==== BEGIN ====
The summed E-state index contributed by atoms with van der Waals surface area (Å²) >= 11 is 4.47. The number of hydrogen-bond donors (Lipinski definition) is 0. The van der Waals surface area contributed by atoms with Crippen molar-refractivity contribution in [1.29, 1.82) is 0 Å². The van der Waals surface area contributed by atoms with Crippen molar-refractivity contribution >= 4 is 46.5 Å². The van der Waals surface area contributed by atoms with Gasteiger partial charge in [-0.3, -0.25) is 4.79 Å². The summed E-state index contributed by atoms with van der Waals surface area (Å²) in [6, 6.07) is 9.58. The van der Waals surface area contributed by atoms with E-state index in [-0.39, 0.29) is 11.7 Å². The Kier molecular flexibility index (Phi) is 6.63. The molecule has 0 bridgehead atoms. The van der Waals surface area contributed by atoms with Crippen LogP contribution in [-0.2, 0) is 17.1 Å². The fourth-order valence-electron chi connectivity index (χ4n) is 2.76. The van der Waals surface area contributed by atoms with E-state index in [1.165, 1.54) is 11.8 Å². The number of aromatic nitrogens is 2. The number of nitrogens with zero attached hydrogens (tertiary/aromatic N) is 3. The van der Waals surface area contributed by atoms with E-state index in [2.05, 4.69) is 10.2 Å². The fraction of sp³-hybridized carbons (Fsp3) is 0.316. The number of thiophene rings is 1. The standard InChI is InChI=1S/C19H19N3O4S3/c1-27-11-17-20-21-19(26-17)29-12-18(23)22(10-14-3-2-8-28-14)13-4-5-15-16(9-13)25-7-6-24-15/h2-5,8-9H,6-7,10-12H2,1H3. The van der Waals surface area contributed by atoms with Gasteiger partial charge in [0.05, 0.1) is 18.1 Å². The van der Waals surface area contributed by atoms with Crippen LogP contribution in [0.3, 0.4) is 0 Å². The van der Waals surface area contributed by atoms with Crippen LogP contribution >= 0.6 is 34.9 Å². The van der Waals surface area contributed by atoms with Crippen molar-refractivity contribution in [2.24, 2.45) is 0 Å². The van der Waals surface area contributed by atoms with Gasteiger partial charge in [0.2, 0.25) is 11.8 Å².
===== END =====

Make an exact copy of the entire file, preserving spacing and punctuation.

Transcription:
The summed E-state index contributed by atoms with van der Waals surface area (Å²) >= 11 is 4.47. The number of hydrogen-bond donors (Lipinski definition) is 0. The van der Waals surface area contributed by atoms with Crippen molar-refractivity contribution in [1.29, 1.82) is 0 Å². The van der Waals surface area contributed by atoms with Crippen molar-refractivity contribution >= 4 is 46.5 Å². The van der Waals surface area contributed by atoms with Gasteiger partial charge in [-0.3, -0.25) is 4.79 Å². The summed E-state index contributed by atoms with van der Waals surface area (Å²) in [6, 6.07) is 9.58. The van der Waals surface area contributed by atoms with E-state index in [-0.39, 0.29) is 11.7 Å². The Kier molecular flexibility index (Phi) is 6.63. The molecule has 0 bridgehead atoms. The van der Waals surface area contributed by atoms with Crippen LogP contribution in [-0.2, 0) is 17.1 Å². The fourth-order valence-electron chi connectivity index (χ4n) is 2.76. The van der Waals surface area contributed by atoms with E-state index in [1.165, 1.54) is 11.8 Å². The number of aromatic nitrogens is 2. The number of nitrogens with zero attached hydrogens (tertiary/aromatic N) is 3. The van der Waals surface area contributed by atoms with E-state index in [2.05, 4.69) is 10.2 Å². The fraction of sp³-hybridized carbons (Fsp3) is 0.316. The number of thiophene rings is 1. The standard InChI is InChI=1S/C19H19N3O4S3/c1-27-11-17-20-21-19(26-17)29-12-18(23)22(10-14-3-2-8-28-14)13-4-5-15-16(9-13)25-7-6-24-15/h2-5,8-9H,6-7,10-12H2,1H3. The van der Waals surface area contributed by atoms with Gasteiger partial charge in [0.05, 0.1) is 18.1 Å². The van der Waals surface area contributed by atoms with Crippen LogP contribution in [0.3, 0.4) is 0 Å². The van der Waals surface area contributed by atoms with Crippen LogP contribution >= 0.6 is 34.9 Å². The van der Waals surface area contributed by atoms with Crippen molar-refractivity contribution in [2.24, 2.45) is 0 Å². The van der Waals surface area contributed by atoms with Gasteiger partial charge in [0.2, 0.25) is 11.8 Å².